Blogs on Education Reform

Blogs on Education ReformRSS
Merja PaksuniemiNovember 25, 2013

Editor's Note: Satu Uusiautti, Ph.D., contributed to this post. She is an adjunct professor at the University of Helsinki, and works as a specialist at University of Lapland, and as a post-doctoral researcher in the project Love-Based Leadership -- Interdisciplinary Approach. Another contributor to this blog post, Kaarina Määttä, Ph.D., is a professor of educational psychology at the Faculty of Education, University of Lapland, and also the university's deputy vice-chancellor. She has written hundreds of articles and dozens of textbooks. The three authors' forthcoming book, What Are Finnish Teachers Made Of? A Glance at Teacher Education in Finland Yesterday and Today, examines historical and modern teacher training in Finland, a country that many acknowledge as having the most successful K-12 schools in the world.

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Terry HeickNovember 21, 2013

Reading recently through Edutopia's resources on informal learning, I found the distinction between formal and informal learning resonating more strongly now than ever.

For a classroom teacher, this difference is an important distinction. Formal learning happens through strategically planned learning experiences -- often direct instruction from teachers. Teacher and school improvement is driven by the notion of improving teaching and schools, which is kind of a circular argument. At best, we'll get better teaching and schools.

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Dr. Kimberlee RatliffNovember 20, 2013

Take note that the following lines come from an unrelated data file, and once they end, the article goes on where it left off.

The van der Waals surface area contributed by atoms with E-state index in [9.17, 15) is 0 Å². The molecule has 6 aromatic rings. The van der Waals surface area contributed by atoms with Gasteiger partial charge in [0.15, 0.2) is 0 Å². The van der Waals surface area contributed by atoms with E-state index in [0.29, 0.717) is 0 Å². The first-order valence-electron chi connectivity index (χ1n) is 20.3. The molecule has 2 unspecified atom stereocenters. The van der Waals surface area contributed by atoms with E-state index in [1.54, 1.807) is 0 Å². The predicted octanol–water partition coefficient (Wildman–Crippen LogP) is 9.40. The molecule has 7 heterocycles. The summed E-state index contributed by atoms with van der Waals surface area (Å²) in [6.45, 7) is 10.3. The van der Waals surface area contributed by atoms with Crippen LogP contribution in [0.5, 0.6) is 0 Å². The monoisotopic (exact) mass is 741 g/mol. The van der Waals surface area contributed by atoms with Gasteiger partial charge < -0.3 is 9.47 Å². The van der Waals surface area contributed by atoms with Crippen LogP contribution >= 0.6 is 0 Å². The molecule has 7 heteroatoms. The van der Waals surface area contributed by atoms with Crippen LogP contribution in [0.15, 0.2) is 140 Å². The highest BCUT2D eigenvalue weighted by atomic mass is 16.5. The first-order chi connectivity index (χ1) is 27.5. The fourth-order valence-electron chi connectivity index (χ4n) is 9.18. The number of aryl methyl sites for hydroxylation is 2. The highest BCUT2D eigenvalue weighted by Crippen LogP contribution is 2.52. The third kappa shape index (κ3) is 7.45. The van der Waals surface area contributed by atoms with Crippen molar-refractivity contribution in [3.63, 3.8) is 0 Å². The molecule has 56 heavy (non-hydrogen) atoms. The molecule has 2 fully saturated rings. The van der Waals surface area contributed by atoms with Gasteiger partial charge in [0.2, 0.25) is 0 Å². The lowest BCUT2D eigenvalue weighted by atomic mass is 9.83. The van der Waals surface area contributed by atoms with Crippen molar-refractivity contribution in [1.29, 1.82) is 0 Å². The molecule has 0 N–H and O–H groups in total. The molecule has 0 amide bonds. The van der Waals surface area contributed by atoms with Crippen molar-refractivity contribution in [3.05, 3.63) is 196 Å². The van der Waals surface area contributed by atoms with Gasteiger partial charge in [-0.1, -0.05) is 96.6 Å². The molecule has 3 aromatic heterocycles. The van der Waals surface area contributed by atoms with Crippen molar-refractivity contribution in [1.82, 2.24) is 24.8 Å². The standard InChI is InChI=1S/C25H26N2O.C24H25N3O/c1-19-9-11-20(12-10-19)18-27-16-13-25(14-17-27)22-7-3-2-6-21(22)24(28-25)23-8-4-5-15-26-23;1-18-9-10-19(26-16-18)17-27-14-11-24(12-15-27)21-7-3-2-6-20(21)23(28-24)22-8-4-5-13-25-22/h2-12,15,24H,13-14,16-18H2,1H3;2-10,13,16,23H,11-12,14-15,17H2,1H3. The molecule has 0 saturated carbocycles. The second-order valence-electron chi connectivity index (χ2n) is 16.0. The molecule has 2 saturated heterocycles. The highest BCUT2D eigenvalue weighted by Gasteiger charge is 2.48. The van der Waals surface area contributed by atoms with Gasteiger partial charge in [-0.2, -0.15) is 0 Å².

After the Sandy Hook tragedy, President Obama called for increased mental health support in school settings. Counselors are qualified to work with students in individual counseling, small group counseling and large group support. Besides being leaders, advocates, collaborators and systemic change agents, counselors have training in crisis intervention and are often called upon to assist in small- and large-scale crisis situations. However, if school counselors are engaged in too many non-counseling duties, then their effectiveness is reduced.

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Mark PhillipsNovember 7, 2013

Editor's Note: This is a translation of a report submitted by Alkar, Educational Anthropologist, for review by the Planet-Wide Council of Educators on Rakosa V after his return from Sol III (locally known as Earth). His mission: "Analysis of the Process of Educational Reform as Exemplified by What is Named 'Common Core.'"

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Teresa Washut HeckNovember 1, 2013

Editor's Note:This blog post was co-written with Dr. Nancy Bacharach, the Principal Investigator and Project Director of the Teacher Quality Enhancement Grant. She is a professor in the Department of Teacher Development at St. Cloud State.